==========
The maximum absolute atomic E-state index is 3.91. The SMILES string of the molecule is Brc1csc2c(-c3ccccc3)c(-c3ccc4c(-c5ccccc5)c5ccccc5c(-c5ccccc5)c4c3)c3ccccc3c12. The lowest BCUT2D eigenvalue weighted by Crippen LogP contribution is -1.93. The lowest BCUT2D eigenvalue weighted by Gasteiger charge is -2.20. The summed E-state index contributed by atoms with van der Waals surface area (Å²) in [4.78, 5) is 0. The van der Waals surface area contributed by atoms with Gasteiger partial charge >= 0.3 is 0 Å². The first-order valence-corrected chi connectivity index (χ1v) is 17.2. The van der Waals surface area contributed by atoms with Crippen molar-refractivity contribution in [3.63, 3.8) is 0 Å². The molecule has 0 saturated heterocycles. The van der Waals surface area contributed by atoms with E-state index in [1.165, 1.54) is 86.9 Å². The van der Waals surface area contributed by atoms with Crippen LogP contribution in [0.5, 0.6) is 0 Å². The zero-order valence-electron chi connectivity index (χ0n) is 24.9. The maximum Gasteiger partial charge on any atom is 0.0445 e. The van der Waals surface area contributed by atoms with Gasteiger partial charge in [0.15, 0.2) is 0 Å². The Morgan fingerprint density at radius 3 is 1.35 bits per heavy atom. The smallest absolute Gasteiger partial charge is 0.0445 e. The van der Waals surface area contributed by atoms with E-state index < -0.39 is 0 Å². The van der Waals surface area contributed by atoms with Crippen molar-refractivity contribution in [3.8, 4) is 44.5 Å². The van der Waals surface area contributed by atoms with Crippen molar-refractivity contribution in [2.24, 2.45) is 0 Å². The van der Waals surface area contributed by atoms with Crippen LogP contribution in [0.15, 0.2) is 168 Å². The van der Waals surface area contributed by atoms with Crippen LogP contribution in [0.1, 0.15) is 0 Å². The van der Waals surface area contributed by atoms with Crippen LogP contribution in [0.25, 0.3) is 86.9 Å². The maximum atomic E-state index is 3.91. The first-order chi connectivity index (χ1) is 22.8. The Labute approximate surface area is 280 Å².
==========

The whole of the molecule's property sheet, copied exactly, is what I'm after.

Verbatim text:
The maximum absolute atomic E-state index is 3.91. The SMILES string of the molecule is Brc1csc2c(-c3ccccc3)c(-c3ccc4c(-c5ccccc5)c5ccccc5c(-c5ccccc5)c4c3)c3ccccc3c12. The lowest BCUT2D eigenvalue weighted by Crippen LogP contribution is -1.93. The lowest BCUT2D eigenvalue weighted by Gasteiger charge is -2.20. The summed E-state index contributed by atoms with van der Waals surface area (Å²) in [4.78, 5) is 0. The van der Waals surface area contributed by atoms with Gasteiger partial charge >= 0.3 is 0 Å². The first-order valence-corrected chi connectivity index (χ1v) is 17.2. The van der Waals surface area contributed by atoms with Crippen molar-refractivity contribution in [3.63, 3.8) is 0 Å². The molecule has 0 saturated heterocycles. The van der Waals surface area contributed by atoms with E-state index in [1.165, 1.54) is 86.9 Å². The van der Waals surface area contributed by atoms with Crippen LogP contribution in [0.5, 0.6) is 0 Å². The zero-order valence-electron chi connectivity index (χ0n) is 24.9. The maximum Gasteiger partial charge on any atom is 0.0445 e. The van der Waals surface area contributed by atoms with Gasteiger partial charge in [0.15, 0.2) is 0 Å². The Morgan fingerprint density at radius 3 is 1.35 bits per heavy atom. The smallest absolute Gasteiger partial charge is 0.0445 e. The van der Waals surface area contributed by atoms with E-state index < -0.39 is 0 Å². The van der Waals surface area contributed by atoms with Crippen molar-refractivity contribution in [3.8, 4) is 44.5 Å². The van der Waals surface area contributed by atoms with Crippen molar-refractivity contribution in [2.24, 2.45) is 0 Å². The van der Waals surface area contributed by atoms with Crippen LogP contribution in [0.15, 0.2) is 168 Å². The van der Waals surface area contributed by atoms with Crippen LogP contribution in [0.1, 0.15) is 0 Å². The van der Waals surface area contributed by atoms with Crippen LogP contribution in [0.25, 0.3) is 86.9 Å². The maximum atomic E-state index is 3.91. The first-order chi connectivity index (χ1) is 22.8. The Labute approximate surface area is 280 Å².